Pakistan’s refugees: after the exodus

June 9, 2009

The Pakistan Army may have driven the Taliban out of Swat but the refugees who fled to escape the military offensive are still in limbo.

Aid agencies are calling on the government to make sure that basic services are restored for people trying to return home after the offensive. They are also saying that landmines and other unexploded weapons pose an additional risk and say public areas – especially around schools, hospitals and markets – must be cleared of ordnance immediately.

Dawn newspaper quoted a military spokesman as saying that the army was ready to remain in Swat indefinitely to provide security for the people in Swat, which had been overrun by Taliban militants before the offensive.

‘The army will stay in the area till a sense of security among the people is revived, a credible defence system by law enforcement agencies put in place and the possibility of terrorists hiding in the mountains coming back to launch a second phase of insurgency is obviated. This will not take less than a year,’ it quoted the spokesman as saying.

But in an op-ed in The News, defence analyst Ikram Sehgal urges the government to do more to help the returning refugees, not least because enough Taliban insurgents escaped the offensive to threaten a guerrilla war that could destabilise the population further.

“One must counter civilian guerrilla activity by winning over the hearts and minds of the local population, in the present insecure circumstances that will be a hard sell. The prime mission must be to restore the civil administration as soon as possible,” he writes.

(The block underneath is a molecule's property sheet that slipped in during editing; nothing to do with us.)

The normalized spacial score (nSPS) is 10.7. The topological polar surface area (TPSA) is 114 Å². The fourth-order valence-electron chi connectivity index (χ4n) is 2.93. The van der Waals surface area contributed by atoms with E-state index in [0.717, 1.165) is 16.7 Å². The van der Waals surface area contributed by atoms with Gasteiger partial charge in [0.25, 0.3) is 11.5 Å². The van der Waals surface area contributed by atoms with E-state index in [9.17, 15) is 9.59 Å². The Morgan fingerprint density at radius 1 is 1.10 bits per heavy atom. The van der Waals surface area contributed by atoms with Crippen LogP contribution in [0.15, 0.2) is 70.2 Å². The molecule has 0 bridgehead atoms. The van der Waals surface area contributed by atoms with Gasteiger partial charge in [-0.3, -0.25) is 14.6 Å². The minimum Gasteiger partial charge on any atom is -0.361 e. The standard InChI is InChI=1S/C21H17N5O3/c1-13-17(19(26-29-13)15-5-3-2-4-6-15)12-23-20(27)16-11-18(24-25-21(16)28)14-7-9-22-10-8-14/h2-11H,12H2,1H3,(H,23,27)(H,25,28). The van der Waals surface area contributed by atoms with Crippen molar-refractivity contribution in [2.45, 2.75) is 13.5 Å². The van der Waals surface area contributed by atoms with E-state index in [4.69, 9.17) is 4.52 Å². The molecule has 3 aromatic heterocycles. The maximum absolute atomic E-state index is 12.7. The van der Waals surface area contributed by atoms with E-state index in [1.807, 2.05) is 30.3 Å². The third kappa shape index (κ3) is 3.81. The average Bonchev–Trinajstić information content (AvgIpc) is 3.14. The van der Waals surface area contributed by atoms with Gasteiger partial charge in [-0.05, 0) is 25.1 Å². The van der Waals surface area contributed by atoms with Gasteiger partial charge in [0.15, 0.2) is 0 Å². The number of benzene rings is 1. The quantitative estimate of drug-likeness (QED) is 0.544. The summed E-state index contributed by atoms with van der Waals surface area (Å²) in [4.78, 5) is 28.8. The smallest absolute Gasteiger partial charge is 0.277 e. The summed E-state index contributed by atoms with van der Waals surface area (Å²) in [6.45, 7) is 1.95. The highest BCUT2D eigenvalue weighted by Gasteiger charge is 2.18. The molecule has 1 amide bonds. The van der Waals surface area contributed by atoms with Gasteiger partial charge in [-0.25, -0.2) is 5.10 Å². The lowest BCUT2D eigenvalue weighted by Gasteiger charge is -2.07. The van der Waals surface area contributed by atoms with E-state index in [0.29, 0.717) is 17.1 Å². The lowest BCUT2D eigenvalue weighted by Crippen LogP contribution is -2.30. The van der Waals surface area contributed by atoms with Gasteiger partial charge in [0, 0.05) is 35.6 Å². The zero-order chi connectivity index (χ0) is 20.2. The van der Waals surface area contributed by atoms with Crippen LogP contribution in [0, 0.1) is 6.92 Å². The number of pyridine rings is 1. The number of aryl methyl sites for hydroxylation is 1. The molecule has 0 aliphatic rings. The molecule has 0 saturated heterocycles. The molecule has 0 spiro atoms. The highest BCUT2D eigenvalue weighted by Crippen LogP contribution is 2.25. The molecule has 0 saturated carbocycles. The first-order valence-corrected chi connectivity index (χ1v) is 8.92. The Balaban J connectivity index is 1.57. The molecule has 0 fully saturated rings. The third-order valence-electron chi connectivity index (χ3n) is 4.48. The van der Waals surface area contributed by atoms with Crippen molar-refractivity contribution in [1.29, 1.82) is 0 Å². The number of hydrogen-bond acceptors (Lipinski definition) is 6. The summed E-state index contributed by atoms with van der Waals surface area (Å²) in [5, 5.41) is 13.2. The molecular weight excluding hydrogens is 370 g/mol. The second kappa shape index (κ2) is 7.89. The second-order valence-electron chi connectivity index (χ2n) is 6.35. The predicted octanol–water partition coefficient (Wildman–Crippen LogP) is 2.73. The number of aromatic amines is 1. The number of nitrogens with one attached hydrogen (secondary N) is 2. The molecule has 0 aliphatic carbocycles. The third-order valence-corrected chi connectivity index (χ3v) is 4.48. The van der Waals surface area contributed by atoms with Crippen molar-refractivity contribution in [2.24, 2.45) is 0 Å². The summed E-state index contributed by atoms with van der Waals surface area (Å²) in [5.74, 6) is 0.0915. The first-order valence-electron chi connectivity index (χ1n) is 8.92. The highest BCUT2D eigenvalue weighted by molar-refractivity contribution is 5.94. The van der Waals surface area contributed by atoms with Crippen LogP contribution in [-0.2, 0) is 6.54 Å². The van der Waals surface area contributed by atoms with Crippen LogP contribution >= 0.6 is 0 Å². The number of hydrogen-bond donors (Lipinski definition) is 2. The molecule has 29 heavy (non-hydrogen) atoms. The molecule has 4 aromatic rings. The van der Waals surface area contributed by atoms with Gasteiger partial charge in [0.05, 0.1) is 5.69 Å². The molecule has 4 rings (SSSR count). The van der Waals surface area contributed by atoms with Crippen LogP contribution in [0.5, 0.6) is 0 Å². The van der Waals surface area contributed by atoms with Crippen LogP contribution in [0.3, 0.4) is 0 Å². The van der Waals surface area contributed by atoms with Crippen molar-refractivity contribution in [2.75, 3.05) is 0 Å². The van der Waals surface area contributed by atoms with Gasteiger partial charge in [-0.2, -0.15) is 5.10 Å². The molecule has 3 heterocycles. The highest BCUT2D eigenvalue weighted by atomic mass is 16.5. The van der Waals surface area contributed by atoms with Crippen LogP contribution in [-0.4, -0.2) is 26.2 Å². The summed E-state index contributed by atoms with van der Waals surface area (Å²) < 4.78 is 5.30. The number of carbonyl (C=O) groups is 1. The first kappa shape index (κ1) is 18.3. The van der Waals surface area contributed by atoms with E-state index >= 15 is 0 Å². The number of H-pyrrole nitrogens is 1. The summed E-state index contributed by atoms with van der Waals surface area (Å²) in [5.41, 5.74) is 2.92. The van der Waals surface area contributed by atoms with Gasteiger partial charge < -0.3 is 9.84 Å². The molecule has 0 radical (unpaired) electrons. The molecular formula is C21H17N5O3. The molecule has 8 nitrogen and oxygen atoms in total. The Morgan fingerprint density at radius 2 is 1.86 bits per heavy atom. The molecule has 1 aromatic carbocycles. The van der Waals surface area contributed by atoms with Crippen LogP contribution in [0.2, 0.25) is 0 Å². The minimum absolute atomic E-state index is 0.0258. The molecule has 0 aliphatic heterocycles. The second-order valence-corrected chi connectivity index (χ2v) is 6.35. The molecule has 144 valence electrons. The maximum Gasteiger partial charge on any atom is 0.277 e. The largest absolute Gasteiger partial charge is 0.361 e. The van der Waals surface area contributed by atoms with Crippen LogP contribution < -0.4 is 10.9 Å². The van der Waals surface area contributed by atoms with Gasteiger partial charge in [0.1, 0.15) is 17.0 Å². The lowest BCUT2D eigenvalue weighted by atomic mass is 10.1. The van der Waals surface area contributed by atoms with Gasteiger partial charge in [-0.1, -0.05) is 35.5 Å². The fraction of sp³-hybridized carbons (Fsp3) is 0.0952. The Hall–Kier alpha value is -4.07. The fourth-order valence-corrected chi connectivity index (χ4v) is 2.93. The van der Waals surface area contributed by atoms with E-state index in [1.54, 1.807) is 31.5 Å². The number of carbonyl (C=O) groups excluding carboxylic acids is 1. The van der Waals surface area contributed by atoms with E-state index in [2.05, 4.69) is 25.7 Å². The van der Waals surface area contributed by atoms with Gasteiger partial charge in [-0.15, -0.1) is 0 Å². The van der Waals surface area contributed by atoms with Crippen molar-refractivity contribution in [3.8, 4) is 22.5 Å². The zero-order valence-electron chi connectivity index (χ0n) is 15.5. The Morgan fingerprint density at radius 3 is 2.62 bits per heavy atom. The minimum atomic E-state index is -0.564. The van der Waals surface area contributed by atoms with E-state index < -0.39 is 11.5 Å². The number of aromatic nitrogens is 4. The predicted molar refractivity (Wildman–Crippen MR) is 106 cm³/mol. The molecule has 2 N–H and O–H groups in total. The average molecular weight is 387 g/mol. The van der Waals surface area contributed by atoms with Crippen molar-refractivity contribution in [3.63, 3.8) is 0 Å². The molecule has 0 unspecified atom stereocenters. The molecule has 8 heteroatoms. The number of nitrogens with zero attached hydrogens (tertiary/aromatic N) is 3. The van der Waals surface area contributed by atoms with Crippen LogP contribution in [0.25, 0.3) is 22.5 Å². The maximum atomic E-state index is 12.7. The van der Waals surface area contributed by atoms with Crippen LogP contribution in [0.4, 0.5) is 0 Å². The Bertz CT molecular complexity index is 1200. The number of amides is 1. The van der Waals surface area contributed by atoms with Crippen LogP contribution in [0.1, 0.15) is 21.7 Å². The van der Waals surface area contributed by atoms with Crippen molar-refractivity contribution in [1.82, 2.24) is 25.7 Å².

“While on the ground, the troops have performed above and beyond the call of duty in the tactical sense, in the strategic sense we may have created conditions that spell a disaster in the looming,” he adds. ”We are in trouble. No, let me correct that, we are in deep trouble. Islamabad, we have a problem!”

The refugees are not only facing problems in camps or staying with relatives in crowded homes, but have also run into hostility in other parts of Pakistan.

“Politically they must go back. If they do not, there will be a political explosion,” according to U.S. special envoy Richard Holbrooke. Urging other countries to provide money to help the refugees, he said that, ”in the end we are going to need several billion dollars for this small part of Pakistan.”

And the Swat operation was just the start of what could be a much bigger offensive against the Taliban.

(Photos: refugees at Yar Hussain camp/Akhtar Soomro)


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